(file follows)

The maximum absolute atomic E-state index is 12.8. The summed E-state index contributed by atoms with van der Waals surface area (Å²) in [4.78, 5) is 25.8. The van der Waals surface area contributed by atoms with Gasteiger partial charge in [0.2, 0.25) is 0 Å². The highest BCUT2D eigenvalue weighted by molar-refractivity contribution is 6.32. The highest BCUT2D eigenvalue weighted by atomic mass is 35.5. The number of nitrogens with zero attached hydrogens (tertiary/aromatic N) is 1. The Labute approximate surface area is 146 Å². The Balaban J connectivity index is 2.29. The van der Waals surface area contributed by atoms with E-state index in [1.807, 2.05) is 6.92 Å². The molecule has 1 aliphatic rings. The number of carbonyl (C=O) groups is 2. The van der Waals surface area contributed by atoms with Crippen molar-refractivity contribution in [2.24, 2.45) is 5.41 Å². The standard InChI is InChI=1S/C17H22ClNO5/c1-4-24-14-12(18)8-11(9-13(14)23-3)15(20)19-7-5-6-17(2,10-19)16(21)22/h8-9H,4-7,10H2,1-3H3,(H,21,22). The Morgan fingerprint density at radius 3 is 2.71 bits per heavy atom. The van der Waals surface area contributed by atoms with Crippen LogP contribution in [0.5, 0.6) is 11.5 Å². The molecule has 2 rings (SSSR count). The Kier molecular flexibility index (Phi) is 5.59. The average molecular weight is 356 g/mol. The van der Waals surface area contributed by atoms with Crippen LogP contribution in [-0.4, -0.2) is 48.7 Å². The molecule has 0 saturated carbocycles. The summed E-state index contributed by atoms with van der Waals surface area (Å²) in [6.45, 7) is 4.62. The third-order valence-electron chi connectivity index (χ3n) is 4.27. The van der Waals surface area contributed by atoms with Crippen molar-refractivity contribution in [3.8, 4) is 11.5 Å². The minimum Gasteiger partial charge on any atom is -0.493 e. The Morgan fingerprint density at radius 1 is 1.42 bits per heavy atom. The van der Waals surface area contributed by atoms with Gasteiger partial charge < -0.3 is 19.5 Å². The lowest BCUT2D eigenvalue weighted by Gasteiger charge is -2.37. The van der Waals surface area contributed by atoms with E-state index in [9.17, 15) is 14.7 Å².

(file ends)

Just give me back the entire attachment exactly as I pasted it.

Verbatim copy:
The maximum absolute atomic E-state index is 12.8. The summed E-state index contributed by atoms with van der Waals surface area (Å²) in [4.78, 5) is 25.8. The van der Waals surface area contributed by atoms with Gasteiger partial charge in [0.2, 0.25) is 0 Å². The highest BCUT2D eigenvalue weighted by molar-refractivity contribution is 6.32. The highest BCUT2D eigenvalue weighted by atomic mass is 35.5. The number of nitrogens with zero attached hydrogens (tertiary/aromatic N) is 1. The Labute approximate surface area is 146 Å². The Balaban J connectivity index is 2.29. The van der Waals surface area contributed by atoms with E-state index in [1.807, 2.05) is 6.92 Å². The molecule has 1 aliphatic rings. The number of carbonyl (C=O) groups is 2. The van der Waals surface area contributed by atoms with Crippen molar-refractivity contribution in [2.24, 2.45) is 5.41 Å². The standard InChI is InChI=1S/C17H22ClNO5/c1-4-24-14-12(18)8-11(9-13(14)23-3)15(20)19-7-5-6-17(2,10-19)16(21)22/h8-9H,4-7,10H2,1-3H3,(H,21,22). The Morgan fingerprint density at radius 3 is 2.71 bits per heavy atom. The van der Waals surface area contributed by atoms with Crippen LogP contribution in [0.5, 0.6) is 11.5 Å². The molecule has 2 rings (SSSR count). The Kier molecular flexibility index (Phi) is 5.59. The average molecular weight is 356 g/mol. The van der Waals surface area contributed by atoms with Crippen LogP contribution in [-0.4, -0.2) is 48.7 Å². The molecule has 0 saturated carbocycles. The summed E-state index contributed by atoms with van der Waals surface area (Å²) in [6.45, 7) is 4.62. The third-order valence-electron chi connectivity index (χ3n) is 4.27. The van der Waals surface area contributed by atoms with Crippen molar-refractivity contribution in [3.8, 4) is 11.5 Å². The minimum Gasteiger partial charge on any atom is -0.493 e. The Morgan fingerprint density at radius 1 is 1.42 bits per heavy atom. The van der Waals surface area contributed by atoms with Gasteiger partial charge < -0.3 is 19.5 Å². The lowest BCUT2D eigenvalue weighted by Gasteiger charge is -2.37. The van der Waals surface area contributed by atoms with E-state index in [9.17, 15) is 14.7 Å².